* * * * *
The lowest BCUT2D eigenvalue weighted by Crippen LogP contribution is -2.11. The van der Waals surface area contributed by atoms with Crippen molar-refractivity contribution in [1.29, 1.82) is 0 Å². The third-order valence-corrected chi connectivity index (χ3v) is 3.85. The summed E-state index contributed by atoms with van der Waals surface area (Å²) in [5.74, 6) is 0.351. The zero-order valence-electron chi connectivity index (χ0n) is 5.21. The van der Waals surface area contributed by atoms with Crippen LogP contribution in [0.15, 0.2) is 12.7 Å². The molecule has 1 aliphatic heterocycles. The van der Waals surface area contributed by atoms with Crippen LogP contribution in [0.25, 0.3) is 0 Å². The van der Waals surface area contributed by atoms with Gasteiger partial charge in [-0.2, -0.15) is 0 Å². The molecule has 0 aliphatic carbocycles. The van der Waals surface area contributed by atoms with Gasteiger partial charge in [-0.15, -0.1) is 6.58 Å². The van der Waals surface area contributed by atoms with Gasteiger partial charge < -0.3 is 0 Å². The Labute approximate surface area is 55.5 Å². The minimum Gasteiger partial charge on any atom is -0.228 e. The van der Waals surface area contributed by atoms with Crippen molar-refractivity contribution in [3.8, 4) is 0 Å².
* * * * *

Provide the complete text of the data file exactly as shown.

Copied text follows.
The lowest BCUT2D eigenvalue weighted by Crippen LogP contribution is -2.11. The van der Waals surface area contributed by atoms with Crippen molar-refractivity contribution in [1.29, 1.82) is 0 Å². The third-order valence-corrected chi connectivity index (χ3v) is 3.85. The summed E-state index contributed by atoms with van der Waals surface area (Å²) in [5.74, 6) is 0.351. The zero-order valence-electron chi connectivity index (χ0n) is 5.21. The van der Waals surface area contributed by atoms with Crippen LogP contribution in [0.15, 0.2) is 12.7 Å². The molecule has 1 aliphatic heterocycles. The van der Waals surface area contributed by atoms with Crippen LogP contribution in [0.25, 0.3) is 0 Å². The van der Waals surface area contributed by atoms with Gasteiger partial charge in [-0.2, -0.15) is 0 Å². The molecule has 0 aliphatic carbocycles. The van der Waals surface area contributed by atoms with Gasteiger partial charge in [-0.15, -0.1) is 6.58 Å². The van der Waals surface area contributed by atoms with Gasteiger partial charge < -0.3 is 0 Å². The Labute approximate surface area is 55.5 Å². The minimum Gasteiger partial charge on any atom is -0.228 e. The van der Waals surface area contributed by atoms with Crippen molar-refractivity contribution in [3.8, 4) is 0 Å².